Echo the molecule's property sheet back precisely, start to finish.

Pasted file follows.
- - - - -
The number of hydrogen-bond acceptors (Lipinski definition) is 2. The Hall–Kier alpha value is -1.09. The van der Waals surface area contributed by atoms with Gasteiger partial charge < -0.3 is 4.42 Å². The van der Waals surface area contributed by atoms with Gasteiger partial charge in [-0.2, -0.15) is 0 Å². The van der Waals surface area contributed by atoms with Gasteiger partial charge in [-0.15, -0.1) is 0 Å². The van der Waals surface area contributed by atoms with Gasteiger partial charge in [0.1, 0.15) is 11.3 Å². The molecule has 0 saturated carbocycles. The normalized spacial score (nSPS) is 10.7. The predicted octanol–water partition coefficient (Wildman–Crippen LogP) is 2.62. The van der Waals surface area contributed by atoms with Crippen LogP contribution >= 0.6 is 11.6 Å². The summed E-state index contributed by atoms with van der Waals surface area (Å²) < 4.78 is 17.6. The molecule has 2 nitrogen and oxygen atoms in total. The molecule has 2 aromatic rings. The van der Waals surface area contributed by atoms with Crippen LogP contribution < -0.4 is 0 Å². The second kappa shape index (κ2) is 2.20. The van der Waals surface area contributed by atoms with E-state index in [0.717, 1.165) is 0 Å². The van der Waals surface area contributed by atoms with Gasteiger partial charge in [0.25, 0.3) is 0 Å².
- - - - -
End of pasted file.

The number of hydrogen-bond acceptors (Lipinski definition) is 2. The Hall–Kier alpha value is -1.09. The van der Waals surface area contributed by atoms with Gasteiger partial charge < -0.3 is 4.42 Å². The van der Waals surface area contributed by atoms with Gasteiger partial charge in [-0.2, -0.15) is 0 Å². The van der Waals surface area contributed by atoms with Gasteiger partial charge in [-0.15, -0.1) is 0 Å². The van der Waals surface area contributed by atoms with Gasteiger partial charge in [0.1, 0.15) is 11.3 Å². The molecule has 0 saturated carbocycles. The normalized spacial score (nSPS) is 10.7. The predicted octanol–water partition coefficient (Wildman–Crippen LogP) is 2.62. The van der Waals surface area contributed by atoms with Crippen LogP contribution >= 0.6 is 11.6 Å². The summed E-state index contributed by atoms with van der Waals surface area (Å²) < 4.78 is 17.6. The molecule has 2 nitrogen and oxygen atoms in total. The molecule has 2 aromatic rings. The van der Waals surface area contributed by atoms with Crippen LogP contribution < -0.4 is 0 Å². The second kappa shape index (κ2) is 2.20. The van der Waals surface area contributed by atoms with E-state index in [0.717, 1.165) is 0 Å². The van der Waals surface area contributed by atoms with Gasteiger partial charge in [0.25, 0.3) is 0 Å².